Discrimination and the GMC – Michalak v GMC  UKSC 71
The Supreme Court has turned its mind to the question: can you bring a claim for discrimination against the GMC? Dr Michalak was dismissed from Mid-Yorkshire Hospitals NHS Trust. She successfully brought an employment claim against the Trust and received both compensation and a public apology. Beforehand, however, the Trust had referred her case to the GMC. This was eventually dropped. She has now brought a claim for discrimination against the GMC arising out of the it dealt with her – not least the failure of the GMC to investigate her complaints against other doctors employed at the Trust.
The GMC argued as a preliminary legal point that the Employment Tribunal had no jurisdiction to consider such an appeal – an issue which ultimately brought the case to the Supreme Court. The basis for the submission was s. 120(1)(a) Equality Act 2010: this precluded any claim for discrimination being heard by the Employment Tribunal if “the act complained of may, by virtue of an enactment, be subject to an appeal or proceedings in the nature of an appeal”. The GMC’s governing legislation did, of course, include various routes of appeal. None of these applied, however, to the alleged acts of discrimination in her case. However, it had been open to her to seek judicial review. The GMC argued that this right was “a proceeding in the nature of an appeal” and was available to her “by virtue of an enactment”.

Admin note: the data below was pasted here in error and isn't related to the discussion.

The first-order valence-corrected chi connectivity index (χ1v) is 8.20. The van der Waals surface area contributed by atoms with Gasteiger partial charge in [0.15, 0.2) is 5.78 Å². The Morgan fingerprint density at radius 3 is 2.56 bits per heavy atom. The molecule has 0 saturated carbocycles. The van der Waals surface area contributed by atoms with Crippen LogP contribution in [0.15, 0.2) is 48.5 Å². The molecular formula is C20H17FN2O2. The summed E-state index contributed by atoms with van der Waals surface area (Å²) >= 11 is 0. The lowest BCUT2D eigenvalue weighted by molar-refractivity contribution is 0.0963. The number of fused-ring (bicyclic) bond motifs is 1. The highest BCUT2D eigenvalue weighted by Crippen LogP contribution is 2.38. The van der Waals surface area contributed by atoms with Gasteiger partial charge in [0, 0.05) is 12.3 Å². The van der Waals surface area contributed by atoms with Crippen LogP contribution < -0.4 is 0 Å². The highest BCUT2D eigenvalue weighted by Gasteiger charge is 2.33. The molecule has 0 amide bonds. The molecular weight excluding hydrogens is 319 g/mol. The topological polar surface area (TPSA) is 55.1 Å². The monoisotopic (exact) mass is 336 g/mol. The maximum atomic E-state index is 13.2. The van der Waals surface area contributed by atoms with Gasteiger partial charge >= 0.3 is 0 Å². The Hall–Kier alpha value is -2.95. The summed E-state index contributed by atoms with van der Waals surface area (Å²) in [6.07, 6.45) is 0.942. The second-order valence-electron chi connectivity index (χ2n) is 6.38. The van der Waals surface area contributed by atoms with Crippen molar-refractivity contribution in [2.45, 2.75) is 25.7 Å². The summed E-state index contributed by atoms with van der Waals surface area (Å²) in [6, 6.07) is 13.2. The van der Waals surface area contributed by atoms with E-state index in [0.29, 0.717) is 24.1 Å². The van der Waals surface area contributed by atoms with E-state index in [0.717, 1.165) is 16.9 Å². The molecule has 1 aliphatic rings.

The Supreme Court profoundly disagreed with this interpretation. An “appeal” conventionally meant “a procedure which entails a review of an original decision in all its aspects”. Judicial review, on the other hand, concerned the legality of the decision, or the procedure used. In the realm of Human Rights, it may also require an assessment of proportionality. Nonetheless, this cannot be equated with an appeal. The issue of discrimination requires an open-ended inquiry, not a judicial review assessment of whether the act of an individual fell within the range of reasonable responses.
The court also rejected the suggestion that judicial review was available “by virtue of an enactment”. The GMC had based its argument on s. 31(1) Senior Court Acts 1981, which states:
“An application to the High Court for one or more of the following forms of relief…
shall be made in accordance with rules of court by a procedure to be known as an application for judicial review”
It claimed this had enshrined judicial review in statute and brought it within s. 120(1)(a) Equality Act. Lord Kerr observed that this was based on a misinterpretation of the Act, which did not create judicial review, but rather regulated it. In drafting the Equality Act, had Parliament intended to place all decisions susceptible to judicial review outside the remit of the Act, it would have said so expressly. The GMC’s appeal was rejected and the way opened for Dr Michalak to pursue her claim.